The increasing demand for information on Japanese Knotweed during the house buying process is emphasising the need for householders to pay more attention to the problem, it is claimed.
Mortgage lenders now require the sellers of properties affected by knotweed to provide evidence of a professional treatment plan along with an insurance-backed guarantee for remedial work, before they will offer a loan.
Sellers are now also required by law to tell buyers if a property is or has been affected by Japanese knotweed, as a specific question now forms part of the TA6 conveyancing form.
Specialist knotweed removal firm Environet UK says it costs the average homeowner £2,500 to treat Japanese knotweed with herbicide and £5,000 or more to excavate it.
Householders who attempt to deal with the problem themselves by cutting it down repeatedly, pouring diesel on it, covering it in salt, burning it, burying it and saturating it in over-the-counter weed killers, will find those methods categorically don’t work the firm insists.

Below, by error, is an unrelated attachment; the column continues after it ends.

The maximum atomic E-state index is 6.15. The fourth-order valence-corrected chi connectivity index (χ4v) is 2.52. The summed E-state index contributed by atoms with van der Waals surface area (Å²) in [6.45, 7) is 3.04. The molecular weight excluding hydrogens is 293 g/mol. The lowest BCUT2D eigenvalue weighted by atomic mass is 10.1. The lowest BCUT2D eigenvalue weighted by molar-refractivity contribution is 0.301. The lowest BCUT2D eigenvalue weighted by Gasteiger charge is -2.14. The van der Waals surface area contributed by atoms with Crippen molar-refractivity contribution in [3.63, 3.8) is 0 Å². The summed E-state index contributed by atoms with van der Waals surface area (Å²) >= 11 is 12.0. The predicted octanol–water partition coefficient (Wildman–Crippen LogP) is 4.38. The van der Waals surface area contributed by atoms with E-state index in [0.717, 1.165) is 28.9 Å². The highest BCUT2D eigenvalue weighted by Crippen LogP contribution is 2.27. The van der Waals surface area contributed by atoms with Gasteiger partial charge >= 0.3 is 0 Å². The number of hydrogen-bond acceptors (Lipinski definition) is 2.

The recent wet weather – thought to have made recent months England’s fifth wettest autumn on record – has apparently prompted the spread of invasive plants such as Japanese knotweed, Giant Hogweed and Himalayan Balsam, which can hitch a ride in floodwater to spread and take hold in new locations.
Environet UK says homeowners who live near watercourses – particularly those in areas hit by severe flooding in recent months such as Yorkshire, the East and West Midlands and parts of South East and South West England – are particularly at risk and should be vigilant for new infestations appearing this spring.